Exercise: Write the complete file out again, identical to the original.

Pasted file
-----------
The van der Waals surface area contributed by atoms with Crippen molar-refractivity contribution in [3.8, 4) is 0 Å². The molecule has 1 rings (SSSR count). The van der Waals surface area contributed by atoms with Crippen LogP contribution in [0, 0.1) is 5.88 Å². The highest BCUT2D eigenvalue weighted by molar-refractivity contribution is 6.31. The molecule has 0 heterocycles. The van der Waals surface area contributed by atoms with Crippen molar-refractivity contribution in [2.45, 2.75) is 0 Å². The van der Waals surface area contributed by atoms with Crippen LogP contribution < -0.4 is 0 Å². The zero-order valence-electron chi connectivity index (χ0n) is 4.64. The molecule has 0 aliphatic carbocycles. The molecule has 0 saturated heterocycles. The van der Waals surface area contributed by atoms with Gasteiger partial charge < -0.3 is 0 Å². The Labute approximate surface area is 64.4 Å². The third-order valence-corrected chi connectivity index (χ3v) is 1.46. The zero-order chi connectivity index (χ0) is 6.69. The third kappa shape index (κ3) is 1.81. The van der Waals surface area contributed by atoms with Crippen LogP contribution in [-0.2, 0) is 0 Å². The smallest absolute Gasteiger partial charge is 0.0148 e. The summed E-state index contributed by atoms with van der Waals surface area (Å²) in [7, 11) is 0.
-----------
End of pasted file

The van der Waals surface area contributed by atoms with Crippen molar-refractivity contribution in [3.8, 4) is 0 Å². The molecule has 1 rings (SSSR count). The van der Waals surface area contributed by atoms with Crippen LogP contribution in [0, 0.1) is 5.88 Å². The highest BCUT2D eigenvalue weighted by molar-refractivity contribution is 6.31. The molecule has 0 heterocycles. The van der Waals surface area contributed by atoms with Crippen molar-refractivity contribution in [2.45, 2.75) is 0 Å². The van der Waals surface area contributed by atoms with Crippen LogP contribution < -0.4 is 0 Å². The zero-order valence-electron chi connectivity index (χ0n) is 4.64. The molecule has 0 aliphatic carbocycles. The molecule has 0 saturated heterocycles. The van der Waals surface area contributed by atoms with Gasteiger partial charge < -0.3 is 0 Å². The Labute approximate surface area is 64.4 Å². The third-order valence-corrected chi connectivity index (χ3v) is 1.46. The zero-order chi connectivity index (χ0) is 6.69. The third kappa shape index (κ3) is 1.81. The van der Waals surface area contributed by atoms with Crippen LogP contribution in [-0.2, 0) is 0 Å². The smallest absolute Gasteiger partial charge is 0.0148 e. The summed E-state index contributed by atoms with van der Waals surface area (Å²) in [7, 11) is 0.